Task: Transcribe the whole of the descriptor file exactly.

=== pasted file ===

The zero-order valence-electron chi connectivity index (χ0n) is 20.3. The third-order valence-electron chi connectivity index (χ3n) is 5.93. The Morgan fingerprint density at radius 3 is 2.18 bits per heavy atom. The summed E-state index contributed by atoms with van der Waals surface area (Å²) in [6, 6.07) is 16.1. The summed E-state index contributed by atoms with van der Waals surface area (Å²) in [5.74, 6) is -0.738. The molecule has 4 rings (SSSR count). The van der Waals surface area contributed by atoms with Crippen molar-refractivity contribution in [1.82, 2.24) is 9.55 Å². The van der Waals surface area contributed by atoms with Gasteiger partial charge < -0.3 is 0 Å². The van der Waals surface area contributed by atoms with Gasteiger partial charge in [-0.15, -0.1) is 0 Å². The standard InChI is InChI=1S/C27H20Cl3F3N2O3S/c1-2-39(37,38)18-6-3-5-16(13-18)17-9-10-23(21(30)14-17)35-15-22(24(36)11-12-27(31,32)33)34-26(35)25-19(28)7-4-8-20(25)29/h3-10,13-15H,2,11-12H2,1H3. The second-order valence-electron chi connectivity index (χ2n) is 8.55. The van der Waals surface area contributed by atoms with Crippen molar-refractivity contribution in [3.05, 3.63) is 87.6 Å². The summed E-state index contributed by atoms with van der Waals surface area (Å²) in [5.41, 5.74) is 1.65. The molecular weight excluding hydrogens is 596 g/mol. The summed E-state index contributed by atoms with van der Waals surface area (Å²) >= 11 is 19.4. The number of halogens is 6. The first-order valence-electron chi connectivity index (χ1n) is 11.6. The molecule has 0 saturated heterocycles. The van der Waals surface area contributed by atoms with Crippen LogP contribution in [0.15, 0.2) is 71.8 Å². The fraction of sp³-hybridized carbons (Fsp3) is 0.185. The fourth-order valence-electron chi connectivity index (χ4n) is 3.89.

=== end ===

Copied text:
The zero-order valence-electron chi connectivity index (χ0n) is 20.3. The third-order valence-electron chi connectivity index (χ3n) is 5.93. The Morgan fingerprint density at radius 3 is 2.18 bits per heavy atom. The summed E-state index contributed by atoms with van der Waals surface area (Å²) in [6, 6.07) is 16.1. The summed E-state index contributed by atoms with van der Waals surface area (Å²) in [5.74, 6) is -0.738. The molecule has 4 rings (SSSR count). The van der Waals surface area contributed by atoms with Crippen molar-refractivity contribution in [1.82, 2.24) is 9.55 Å². The van der Waals surface area contributed by atoms with Gasteiger partial charge < -0.3 is 0 Å². The van der Waals surface area contributed by atoms with Gasteiger partial charge in [-0.15, -0.1) is 0 Å². The standard InChI is InChI=1S/C27H20Cl3F3N2O3S/c1-2-39(37,38)18-6-3-5-16(13-18)17-9-10-23(21(30)14-17)35-15-22(24(36)11-12-27(31,32)33)34-26(35)25-19(28)7-4-8-20(25)29/h3-10,13-15H,2,11-12H2,1H3. The second-order valence-electron chi connectivity index (χ2n) is 8.55. The van der Waals surface area contributed by atoms with Crippen molar-refractivity contribution in [3.05, 3.63) is 87.6 Å². The summed E-state index contributed by atoms with van der Waals surface area (Å²) in [5.41, 5.74) is 1.65. The molecular weight excluding hydrogens is 596 g/mol. The summed E-state index contributed by atoms with van der Waals surface area (Å²) >= 11 is 19.4. The number of halogens is 6. The first-order valence-electron chi connectivity index (χ1n) is 11.6. The molecule has 0 saturated heterocycles. The van der Waals surface area contributed by atoms with Crippen LogP contribution in [0.15, 0.2) is 71.8 Å². The fraction of sp³-hybridized carbons (Fsp3) is 0.185. The fourth-order valence-electron chi connectivity index (χ4n) is 3.89.